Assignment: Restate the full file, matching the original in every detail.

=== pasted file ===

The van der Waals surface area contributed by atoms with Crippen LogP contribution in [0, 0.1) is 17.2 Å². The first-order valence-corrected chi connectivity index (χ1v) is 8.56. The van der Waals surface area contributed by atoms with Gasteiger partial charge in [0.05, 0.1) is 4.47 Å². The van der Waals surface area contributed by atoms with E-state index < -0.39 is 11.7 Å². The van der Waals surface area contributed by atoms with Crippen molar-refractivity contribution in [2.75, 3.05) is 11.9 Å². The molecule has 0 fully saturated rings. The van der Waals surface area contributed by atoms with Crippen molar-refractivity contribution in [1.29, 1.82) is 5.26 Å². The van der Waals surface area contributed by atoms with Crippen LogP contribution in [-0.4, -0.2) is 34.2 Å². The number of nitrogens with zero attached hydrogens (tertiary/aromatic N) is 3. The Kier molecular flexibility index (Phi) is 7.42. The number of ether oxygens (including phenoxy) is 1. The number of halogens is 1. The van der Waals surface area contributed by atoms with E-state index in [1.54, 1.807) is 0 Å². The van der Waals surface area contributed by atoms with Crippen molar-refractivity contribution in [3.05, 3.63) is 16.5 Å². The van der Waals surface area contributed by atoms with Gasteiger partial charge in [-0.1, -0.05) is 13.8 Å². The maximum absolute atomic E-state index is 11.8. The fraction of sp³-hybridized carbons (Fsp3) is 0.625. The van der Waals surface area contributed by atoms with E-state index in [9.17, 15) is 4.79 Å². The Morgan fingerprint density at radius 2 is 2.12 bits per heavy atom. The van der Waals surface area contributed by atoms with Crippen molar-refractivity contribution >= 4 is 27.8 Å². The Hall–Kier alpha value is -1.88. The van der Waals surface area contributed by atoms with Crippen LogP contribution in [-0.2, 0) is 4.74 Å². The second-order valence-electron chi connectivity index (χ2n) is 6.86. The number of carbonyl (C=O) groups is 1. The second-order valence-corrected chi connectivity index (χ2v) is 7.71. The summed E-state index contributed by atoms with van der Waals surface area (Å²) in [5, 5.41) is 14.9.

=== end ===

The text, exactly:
The van der Waals surface area contributed by atoms with Crippen LogP contribution in [0, 0.1) is 17.2 Å². The first-order valence-corrected chi connectivity index (χ1v) is 8.56. The van der Waals surface area contributed by atoms with Gasteiger partial charge in [0.05, 0.1) is 4.47 Å². The van der Waals surface area contributed by atoms with E-state index < -0.39 is 11.7 Å². The van der Waals surface area contributed by atoms with Crippen molar-refractivity contribution in [2.75, 3.05) is 11.9 Å². The molecule has 0 fully saturated rings. The van der Waals surface area contributed by atoms with Crippen molar-refractivity contribution in [1.29, 1.82) is 5.26 Å². The van der Waals surface area contributed by atoms with Crippen LogP contribution in [-0.4, -0.2) is 34.2 Å². The number of nitrogens with zero attached hydrogens (tertiary/aromatic N) is 3. The Kier molecular flexibility index (Phi) is 7.42. The number of ether oxygens (including phenoxy) is 1. The number of halogens is 1. The van der Waals surface area contributed by atoms with E-state index in [1.54, 1.807) is 0 Å². The van der Waals surface area contributed by atoms with Crippen molar-refractivity contribution in [3.05, 3.63) is 16.5 Å². The van der Waals surface area contributed by atoms with Gasteiger partial charge in [-0.1, -0.05) is 13.8 Å². The maximum absolute atomic E-state index is 11.8. The fraction of sp³-hybridized carbons (Fsp3) is 0.625. The van der Waals surface area contributed by atoms with E-state index in [9.17, 15) is 4.79 Å². The Morgan fingerprint density at radius 2 is 2.12 bits per heavy atom. The van der Waals surface area contributed by atoms with Crippen molar-refractivity contribution >= 4 is 27.8 Å². The Hall–Kier alpha value is -1.88. The van der Waals surface area contributed by atoms with Crippen LogP contribution in [-0.2, 0) is 4.74 Å². The second-order valence-electron chi connectivity index (χ2n) is 6.86. The number of carbonyl (C=O) groups is 1. The second-order valence-corrected chi connectivity index (χ2v) is 7.71. The summed E-state index contributed by atoms with van der Waals surface area (Å²) in [5, 5.41) is 14.9.